Posted Wednesday 4 September 2013
A forgotten photograph and a lively logo powered by social media chatter have propelled Kingston University design students to another D&AD triumph, winning two coveted Yellow Pencils at the revered industry awards.
Luke Evans' iconic image of British teenagers, developed in response to a brief set by Dazed and Confused magazine to create a portrait of contemporary youth, was inspired by an afternoon in a leading computer store waiting for his phone to be repaired. "I noticed groups of teenagers coming in to take pictures of themselves on the shop's machines," the final year graphic design and photography student said. "I was fascinated by how keen they were to get in front of the camera and publish their pictures to make their mark online." Once the youngsters had left, Luke looked at the images they'd left behind on the terminals and the idea for his D&AD entry was born.
Over the next three months, the 21 year old from Hereford collected about 850 photos from in-store computers across London, Wales and the Midlands. Who owned the images was one of the things that intrigued him as he compiled the collection, Luke said. Did they belong to the teenagers who left them behind, him as the person who had bothered to download them or the computer manufacturer? "For me, sourcing the photo in this way added an extra layer to the idea of capturing the essence of contemporary youth. It's a comment on privacy issues in the digital age - we never really know who has access to the material we post online," he said.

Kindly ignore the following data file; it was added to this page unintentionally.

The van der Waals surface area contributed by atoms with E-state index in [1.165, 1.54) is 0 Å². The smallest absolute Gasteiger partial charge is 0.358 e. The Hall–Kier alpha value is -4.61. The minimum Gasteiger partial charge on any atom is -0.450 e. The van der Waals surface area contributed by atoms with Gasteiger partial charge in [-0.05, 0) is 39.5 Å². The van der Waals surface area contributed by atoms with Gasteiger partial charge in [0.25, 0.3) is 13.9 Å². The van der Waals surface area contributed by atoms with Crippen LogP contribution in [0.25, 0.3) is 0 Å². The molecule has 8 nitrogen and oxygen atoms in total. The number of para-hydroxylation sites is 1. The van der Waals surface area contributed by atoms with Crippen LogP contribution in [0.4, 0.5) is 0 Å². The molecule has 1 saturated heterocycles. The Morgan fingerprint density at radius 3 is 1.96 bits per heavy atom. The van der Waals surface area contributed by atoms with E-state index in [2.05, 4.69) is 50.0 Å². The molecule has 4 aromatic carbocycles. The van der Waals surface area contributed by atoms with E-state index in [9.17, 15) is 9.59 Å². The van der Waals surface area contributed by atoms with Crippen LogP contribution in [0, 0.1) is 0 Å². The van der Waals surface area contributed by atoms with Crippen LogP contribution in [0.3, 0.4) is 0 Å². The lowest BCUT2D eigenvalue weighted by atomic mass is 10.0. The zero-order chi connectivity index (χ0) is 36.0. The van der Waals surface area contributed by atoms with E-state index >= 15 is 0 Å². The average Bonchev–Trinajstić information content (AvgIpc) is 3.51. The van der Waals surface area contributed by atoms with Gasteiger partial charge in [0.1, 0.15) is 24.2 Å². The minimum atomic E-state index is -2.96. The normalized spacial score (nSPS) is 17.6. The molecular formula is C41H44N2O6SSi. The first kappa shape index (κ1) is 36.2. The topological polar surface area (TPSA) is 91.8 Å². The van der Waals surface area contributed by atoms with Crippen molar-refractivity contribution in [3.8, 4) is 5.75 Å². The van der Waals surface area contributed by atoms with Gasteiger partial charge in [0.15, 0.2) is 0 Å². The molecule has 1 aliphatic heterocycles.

Luke conceded it was an unusual way of making an image. "I believe it takes just as much skill to create a photo without a camera as it does to take a picture in a more conventional way," he explained. In choosing his final portrait, the young designer deliberately looked for photographs where people's identity was obscured as he didn't want the teenagers to be identifiable. He finally settled on a picture he came across at a major shopping centre in London. The black and white image shows four teenagers, one wearing a baseball cap, with their faces only partially visible behind a splayed hand that covers the lens.
Luke wasn't the only Kingston University student to catch the D&AD judges eyes' either. Graphic designers Matthew Hill and Liam Campbell were also awarded Yellow Pencils for their response to a brief set by Channel 4. Entrants were asked to create a moving graphic for new channel 4seven, which airs the most popular and talked about Channel 4 shows of the past week. The station schedules content according to what is creating the biggest stir on social media, and through bloggers and commentators. The design duo wanted to find a way to express that interaction through their logo's behaviour on screen. They created a graphic made up of two fours, attached to create a loop representing the relationship between the better known Channel 4 and its newer sidekick 4seven. The logo continuously changes colour from black to teal and back, moving more quickly the more online chatter there is about 4seven's programmes.
Acting course director for graphic design and photography Marion Morrison said winning two D&AD yellow pencils, given to just a handful of the most outstanding entries each year, was a momentous achievement for Kingston University. "Our graphic design students were up against the best entrants from the top courses globally," Ms Morrison said. "The ambition and conceptual thinking of Kingston graphic designers really shone through and this recognition reflects creativity and original thinking we try to instil in all those on the course. They combine perceptive insights and a wide range of design experience to come up with brilliant ideas."